Chapter 19 : Arenaviruses

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The elucidation of the mechanisms underlying the interactions between arenaviruses and the host innate immune response is essential for a better understanding of arenavirus pathogenesis and development of antiviral therapies to combat human arenaviral diseases. The significance of arenaviruses in human health together with the very limited existing armamentarium to combat the infections underscore the importance of developing novel effective antiarenavirus therapies and vaccines, tasks that will be helped by a better understanding of the mechanisms by which arenaviruses counteract the early host innate immune response. Many arenaviruses appear to use an alternative receptor. The mechanisms by which arenaviruses disrupt the host innate immune response are little understood. The family consists of one unique genus (Arenavirus) with more than 20 recognized virus species that are classified into two distinct groups: Old World and New World arenaviruses. Genetically, Old World arenaviruses constitute a single lineage, while New World arenaviruses segregate into clades A, B, and C. The viral genetic determinants contributing to pathogenesis in humans associated with some arenaviral infections remain largely unknown, but evidence suggests that virus-induced impairment of the host innate immune response is a contributing factor. The fact that nucleoprotein (NP) is the gene product with the highest degree of conservation among arenaviruses raised the question of whether the interferon (IFN)-antagonistic activity of the lymphocytic choriomeningitis virus (LCMV) NP was shared by other arenaviruses, including those involved in human disease.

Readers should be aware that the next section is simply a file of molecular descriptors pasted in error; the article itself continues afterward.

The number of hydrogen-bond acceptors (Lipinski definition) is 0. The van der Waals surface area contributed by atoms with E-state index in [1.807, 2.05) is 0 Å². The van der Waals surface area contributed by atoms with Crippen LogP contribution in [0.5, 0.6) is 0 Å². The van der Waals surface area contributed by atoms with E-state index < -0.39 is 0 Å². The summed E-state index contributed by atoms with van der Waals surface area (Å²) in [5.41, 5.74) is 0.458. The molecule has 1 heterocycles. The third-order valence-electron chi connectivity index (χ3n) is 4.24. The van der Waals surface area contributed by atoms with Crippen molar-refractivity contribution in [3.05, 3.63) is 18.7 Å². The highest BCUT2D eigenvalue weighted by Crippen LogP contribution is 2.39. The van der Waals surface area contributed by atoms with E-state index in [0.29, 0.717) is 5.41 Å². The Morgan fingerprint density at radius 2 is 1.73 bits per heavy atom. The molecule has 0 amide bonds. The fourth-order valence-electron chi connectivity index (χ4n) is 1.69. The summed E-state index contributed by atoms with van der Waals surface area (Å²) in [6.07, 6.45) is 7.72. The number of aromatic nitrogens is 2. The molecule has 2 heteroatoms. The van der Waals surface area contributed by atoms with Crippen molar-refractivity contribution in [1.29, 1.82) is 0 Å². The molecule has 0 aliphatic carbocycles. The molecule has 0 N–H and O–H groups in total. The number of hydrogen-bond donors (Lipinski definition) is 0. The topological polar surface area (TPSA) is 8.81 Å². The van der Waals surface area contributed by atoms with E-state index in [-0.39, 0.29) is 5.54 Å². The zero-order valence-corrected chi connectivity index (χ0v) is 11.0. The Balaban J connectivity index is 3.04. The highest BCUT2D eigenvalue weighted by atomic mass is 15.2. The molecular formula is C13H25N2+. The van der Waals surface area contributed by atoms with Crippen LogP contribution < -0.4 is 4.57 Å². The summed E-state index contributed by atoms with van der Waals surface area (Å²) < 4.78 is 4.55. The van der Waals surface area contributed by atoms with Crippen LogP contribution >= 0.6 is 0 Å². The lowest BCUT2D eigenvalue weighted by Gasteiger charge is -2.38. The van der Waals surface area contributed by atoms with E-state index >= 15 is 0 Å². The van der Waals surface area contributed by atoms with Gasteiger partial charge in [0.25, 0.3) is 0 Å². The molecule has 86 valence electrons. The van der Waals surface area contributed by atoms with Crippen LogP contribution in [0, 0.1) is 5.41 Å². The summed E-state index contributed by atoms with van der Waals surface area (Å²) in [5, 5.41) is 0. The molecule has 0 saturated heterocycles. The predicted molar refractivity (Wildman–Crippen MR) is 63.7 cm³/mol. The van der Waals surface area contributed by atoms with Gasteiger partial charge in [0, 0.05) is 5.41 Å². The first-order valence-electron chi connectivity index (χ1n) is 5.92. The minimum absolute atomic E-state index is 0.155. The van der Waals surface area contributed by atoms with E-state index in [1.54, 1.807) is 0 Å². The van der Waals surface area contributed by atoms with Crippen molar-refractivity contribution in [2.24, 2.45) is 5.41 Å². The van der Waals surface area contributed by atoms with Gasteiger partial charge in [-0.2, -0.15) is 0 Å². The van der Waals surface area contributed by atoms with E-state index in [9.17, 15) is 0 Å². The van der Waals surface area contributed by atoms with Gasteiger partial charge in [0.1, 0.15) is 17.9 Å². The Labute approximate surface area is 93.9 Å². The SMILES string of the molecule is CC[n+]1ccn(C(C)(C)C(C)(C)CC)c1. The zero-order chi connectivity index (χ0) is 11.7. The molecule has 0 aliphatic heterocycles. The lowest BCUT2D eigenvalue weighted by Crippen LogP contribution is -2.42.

Citation: de la Torre J. 2009. Arenaviruses, p 301-315. In Brasier A, García-Sastre A, Lemon S (ed), Cellular Signaling and Innate Immune Responses to RNA Virus Infections. ASM Press, Washington, DC. doi: 10.1128/9781555815561.ch19
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Figure 1

Scheme of the LCMV genome organization. LCMV has a bisegmented, negative-strand RNA genome. Each segment uses an ambisense strategy to direct the synthesis of two viral gene products. The S (small, ca. 3.5 kb) segment codes for the viral nucleoprotein (NP) and precursor surface viral glycoprotein (GPC), which is posttranslationally cleaved by the cellular protease S1P to generate GP1 and GP2. GP1/GP2 complexes form the spikes that decorate the surface of the virions. The L (large, ca. 7.5 kb) segment codes for the viral RdRp (L protein) and a small (ca. 12 kDa) RING finger protein called Z.

Citation: de la Torre J. 2009. Arenaviruses, p 301-315. In Brasier A, García-Sastre A, Lemon S (ed), Cellular Signaling and Innate Immune Responses to RNA Virus Infections. ASM Press, Washington, DC. doi: 10.1128/9781555815561.ch19
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Image of Figure 2
Figure 2

Basic aspects of RNA replication and gene transcription illustrated for the S segment. Once the virus RNP is delivered into the cytoplasm of the infected cell, the polymerase associated with the virus RNP initiates transcription from the genome promoter located at the genome 3′ end. Primary transcription results in synthesis of NP and L mRNA from the S and L segments, respectively. Subsequently, the virus polymerase can adopt a replicase mode and moves across the IGR to generate a copy of the full-length antigenome RNA (agRNA). This agRNA will serve as a template for the synthesis of the GP (agS) and Z (agL) mRNAs. The agRNA species also serve as templates for the amplification of the corresponding genome RNA species.

Citation: de la Torre J. 2009. Arenaviruses, p 301-315. In Brasier A, García-Sastre A, Lemon S (ed), Cellular Signaling and Innate Immune Responses to RNA Virus Infections. ASM Press, Washington, DC. doi: 10.1128/9781555815561.ch19
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